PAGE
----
Results: The results of this study showed that the physician labor participation rate and the unemployment rate were 61.6% and 7.8%, respectively. Both of these statistics were better than the overall labor force statistics of the country. The unemployment rate of male physicians was lower than female ones and the labor force participation rate for male physicians was higher than female ones. The results of the labor supply regression showed a positive relationship between age, being male, being married and labor supply. Moreover, a negative relationship was found between continuing the study at universities and physician labor supply.

Conclusions: In this study, some additional facts about Iranian physician labor behavior were presented. These results alert policymakers about the decisions in human resource management and play a major role in policy decisions.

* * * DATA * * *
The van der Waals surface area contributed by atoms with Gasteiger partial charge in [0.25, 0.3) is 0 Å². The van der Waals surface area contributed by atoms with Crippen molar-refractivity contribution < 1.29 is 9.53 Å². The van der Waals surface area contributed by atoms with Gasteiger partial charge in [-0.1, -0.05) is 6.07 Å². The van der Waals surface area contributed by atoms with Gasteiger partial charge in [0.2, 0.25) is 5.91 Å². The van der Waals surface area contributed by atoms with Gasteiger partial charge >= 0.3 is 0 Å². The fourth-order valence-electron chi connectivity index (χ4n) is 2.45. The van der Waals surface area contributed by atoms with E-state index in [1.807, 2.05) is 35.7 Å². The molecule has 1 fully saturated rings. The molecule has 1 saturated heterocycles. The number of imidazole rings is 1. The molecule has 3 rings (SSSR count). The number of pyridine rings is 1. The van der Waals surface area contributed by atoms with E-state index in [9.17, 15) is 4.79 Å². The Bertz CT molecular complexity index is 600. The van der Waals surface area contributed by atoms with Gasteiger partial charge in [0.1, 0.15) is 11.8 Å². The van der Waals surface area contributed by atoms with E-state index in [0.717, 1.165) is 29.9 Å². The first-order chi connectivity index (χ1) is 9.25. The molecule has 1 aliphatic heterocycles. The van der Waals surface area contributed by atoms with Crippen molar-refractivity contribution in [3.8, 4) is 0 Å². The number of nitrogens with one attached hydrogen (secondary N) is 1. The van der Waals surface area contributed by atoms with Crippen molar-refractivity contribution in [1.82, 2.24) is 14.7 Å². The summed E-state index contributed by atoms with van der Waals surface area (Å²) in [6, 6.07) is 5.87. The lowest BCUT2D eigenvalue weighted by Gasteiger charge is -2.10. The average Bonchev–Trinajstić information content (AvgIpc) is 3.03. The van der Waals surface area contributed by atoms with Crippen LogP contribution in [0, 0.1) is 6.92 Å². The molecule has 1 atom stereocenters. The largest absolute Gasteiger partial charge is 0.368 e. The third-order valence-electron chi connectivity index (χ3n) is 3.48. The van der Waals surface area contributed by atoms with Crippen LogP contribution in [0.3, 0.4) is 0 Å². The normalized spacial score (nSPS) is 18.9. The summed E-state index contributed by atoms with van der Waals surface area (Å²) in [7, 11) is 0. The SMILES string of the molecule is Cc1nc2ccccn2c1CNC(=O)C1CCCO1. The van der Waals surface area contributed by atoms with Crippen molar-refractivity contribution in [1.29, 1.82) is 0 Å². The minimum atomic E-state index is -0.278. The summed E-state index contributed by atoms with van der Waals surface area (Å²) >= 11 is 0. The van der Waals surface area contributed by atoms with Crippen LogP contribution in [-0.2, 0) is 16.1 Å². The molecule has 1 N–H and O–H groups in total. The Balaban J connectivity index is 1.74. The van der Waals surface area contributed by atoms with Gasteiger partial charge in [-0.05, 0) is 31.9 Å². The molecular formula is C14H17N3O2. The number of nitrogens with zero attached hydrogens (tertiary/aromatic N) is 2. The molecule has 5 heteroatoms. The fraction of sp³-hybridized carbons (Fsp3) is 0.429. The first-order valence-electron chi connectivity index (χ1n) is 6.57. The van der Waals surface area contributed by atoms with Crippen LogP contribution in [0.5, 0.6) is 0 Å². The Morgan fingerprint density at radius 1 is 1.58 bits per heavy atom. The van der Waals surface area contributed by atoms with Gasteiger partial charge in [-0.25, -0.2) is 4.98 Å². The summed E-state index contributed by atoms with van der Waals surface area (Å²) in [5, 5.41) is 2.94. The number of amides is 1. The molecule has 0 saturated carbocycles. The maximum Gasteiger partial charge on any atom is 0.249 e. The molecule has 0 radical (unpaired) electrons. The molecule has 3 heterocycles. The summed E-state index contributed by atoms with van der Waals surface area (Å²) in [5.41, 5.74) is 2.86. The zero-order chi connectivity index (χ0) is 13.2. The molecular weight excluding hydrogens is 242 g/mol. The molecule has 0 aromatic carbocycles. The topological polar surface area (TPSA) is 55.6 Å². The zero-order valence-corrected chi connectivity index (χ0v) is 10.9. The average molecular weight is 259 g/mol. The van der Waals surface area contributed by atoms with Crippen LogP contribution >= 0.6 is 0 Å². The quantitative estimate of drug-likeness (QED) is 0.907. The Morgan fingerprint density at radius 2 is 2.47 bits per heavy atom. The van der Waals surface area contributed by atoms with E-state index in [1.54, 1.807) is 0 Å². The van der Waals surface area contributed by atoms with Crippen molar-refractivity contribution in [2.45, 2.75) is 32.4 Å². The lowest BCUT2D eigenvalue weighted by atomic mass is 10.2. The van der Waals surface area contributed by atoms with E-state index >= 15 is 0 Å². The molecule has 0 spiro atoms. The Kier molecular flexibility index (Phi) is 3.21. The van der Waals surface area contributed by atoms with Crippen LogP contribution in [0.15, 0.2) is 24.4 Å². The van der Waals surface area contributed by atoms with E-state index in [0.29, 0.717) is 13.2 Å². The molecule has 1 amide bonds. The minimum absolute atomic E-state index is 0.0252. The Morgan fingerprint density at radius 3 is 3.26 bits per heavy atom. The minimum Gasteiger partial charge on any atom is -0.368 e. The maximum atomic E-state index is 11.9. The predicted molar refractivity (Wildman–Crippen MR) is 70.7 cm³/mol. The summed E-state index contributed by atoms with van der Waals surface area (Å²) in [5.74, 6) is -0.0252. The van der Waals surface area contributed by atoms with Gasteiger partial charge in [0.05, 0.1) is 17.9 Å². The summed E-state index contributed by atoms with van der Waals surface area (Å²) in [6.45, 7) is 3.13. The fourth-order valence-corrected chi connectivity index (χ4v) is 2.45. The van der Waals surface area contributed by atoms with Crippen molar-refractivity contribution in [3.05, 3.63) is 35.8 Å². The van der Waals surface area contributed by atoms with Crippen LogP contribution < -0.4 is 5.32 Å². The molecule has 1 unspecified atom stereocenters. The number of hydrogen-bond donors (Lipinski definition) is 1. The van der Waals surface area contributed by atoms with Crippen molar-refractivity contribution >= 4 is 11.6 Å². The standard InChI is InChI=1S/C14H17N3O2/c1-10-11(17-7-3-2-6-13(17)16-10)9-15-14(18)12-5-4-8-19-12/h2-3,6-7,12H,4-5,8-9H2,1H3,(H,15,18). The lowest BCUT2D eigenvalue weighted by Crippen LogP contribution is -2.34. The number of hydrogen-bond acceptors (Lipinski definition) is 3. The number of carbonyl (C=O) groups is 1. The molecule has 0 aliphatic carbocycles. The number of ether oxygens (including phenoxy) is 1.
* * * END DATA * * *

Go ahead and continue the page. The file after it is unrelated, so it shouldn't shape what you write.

1. Background

Human resources regulation is an important issue for policy makers. In the health systems, the policy makers are able to control the supply of health professionals by changing the admission of students in medical universities but in other sectors there are no controls in supply of skilled labor force and it is set by supply and demand equilibrium. However, there are some regulations in the labor supply, but the human resource policy makers do not have enough power to control the whole sector (1, 2). In Iran’s health system, the ministry of health is the administrator of both health and medical education; therefore, the health policymakers are able to control both supply and demand side for health professionals.